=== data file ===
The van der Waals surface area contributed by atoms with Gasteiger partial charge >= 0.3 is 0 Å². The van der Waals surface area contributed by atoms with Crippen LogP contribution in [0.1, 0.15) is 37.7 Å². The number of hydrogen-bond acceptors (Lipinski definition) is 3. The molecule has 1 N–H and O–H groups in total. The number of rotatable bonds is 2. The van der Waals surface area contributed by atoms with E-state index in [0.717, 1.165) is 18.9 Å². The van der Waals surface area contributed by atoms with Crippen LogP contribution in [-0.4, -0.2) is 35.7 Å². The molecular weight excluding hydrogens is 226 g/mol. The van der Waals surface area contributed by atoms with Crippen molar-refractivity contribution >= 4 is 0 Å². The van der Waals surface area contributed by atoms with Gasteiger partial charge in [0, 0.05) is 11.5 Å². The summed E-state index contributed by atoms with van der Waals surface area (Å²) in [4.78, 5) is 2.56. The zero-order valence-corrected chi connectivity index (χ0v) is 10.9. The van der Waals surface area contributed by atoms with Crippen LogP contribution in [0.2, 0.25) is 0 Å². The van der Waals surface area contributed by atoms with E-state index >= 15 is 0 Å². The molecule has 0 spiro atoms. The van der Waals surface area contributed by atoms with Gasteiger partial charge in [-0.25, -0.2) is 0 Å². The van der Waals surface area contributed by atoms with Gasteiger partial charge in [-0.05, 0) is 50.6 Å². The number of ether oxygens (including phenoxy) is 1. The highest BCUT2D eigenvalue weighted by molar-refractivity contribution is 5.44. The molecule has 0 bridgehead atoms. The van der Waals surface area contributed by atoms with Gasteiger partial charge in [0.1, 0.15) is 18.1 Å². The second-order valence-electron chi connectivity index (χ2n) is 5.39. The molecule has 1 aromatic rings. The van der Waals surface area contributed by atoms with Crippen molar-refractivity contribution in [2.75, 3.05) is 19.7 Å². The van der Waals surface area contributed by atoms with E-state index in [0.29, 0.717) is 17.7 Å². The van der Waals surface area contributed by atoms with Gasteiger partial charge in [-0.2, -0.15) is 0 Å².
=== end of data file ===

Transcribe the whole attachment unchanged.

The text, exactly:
The van der Waals surface area contributed by atoms with Gasteiger partial charge >= 0.3 is 0 Å². The van der Waals surface area contributed by atoms with Crippen LogP contribution in [0.1, 0.15) is 37.7 Å². The number of hydrogen-bond acceptors (Lipinski definition) is 3. The molecule has 1 N–H and O–H groups in total. The number of rotatable bonds is 2. The van der Waals surface area contributed by atoms with E-state index in [0.717, 1.165) is 18.9 Å². The van der Waals surface area contributed by atoms with Crippen LogP contribution in [-0.4, -0.2) is 35.7 Å². The molecular weight excluding hydrogens is 226 g/mol. The van der Waals surface area contributed by atoms with Crippen molar-refractivity contribution >= 4 is 0 Å². The van der Waals surface area contributed by atoms with Gasteiger partial charge in [0, 0.05) is 11.5 Å². The summed E-state index contributed by atoms with van der Waals surface area (Å²) in [4.78, 5) is 2.56. The zero-order valence-corrected chi connectivity index (χ0v) is 10.9. The van der Waals surface area contributed by atoms with Crippen LogP contribution in [0.2, 0.25) is 0 Å². The van der Waals surface area contributed by atoms with E-state index >= 15 is 0 Å². The molecule has 0 spiro atoms. The van der Waals surface area contributed by atoms with Gasteiger partial charge in [-0.25, -0.2) is 0 Å². The van der Waals surface area contributed by atoms with Gasteiger partial charge in [-0.05, 0) is 50.6 Å². The number of ether oxygens (including phenoxy) is 1. The highest BCUT2D eigenvalue weighted by molar-refractivity contribution is 5.44. The molecule has 0 bridgehead atoms. The van der Waals surface area contributed by atoms with Gasteiger partial charge in [0.1, 0.15) is 18.1 Å². The second-order valence-electron chi connectivity index (χ2n) is 5.39. The molecule has 1 aromatic rings. The van der Waals surface area contributed by atoms with Crippen molar-refractivity contribution in [2.75, 3.05) is 19.7 Å². The van der Waals surface area contributed by atoms with E-state index in [0.29, 0.717) is 17.7 Å². The van der Waals surface area contributed by atoms with Gasteiger partial charge in [-0.2, -0.15) is 0 Å².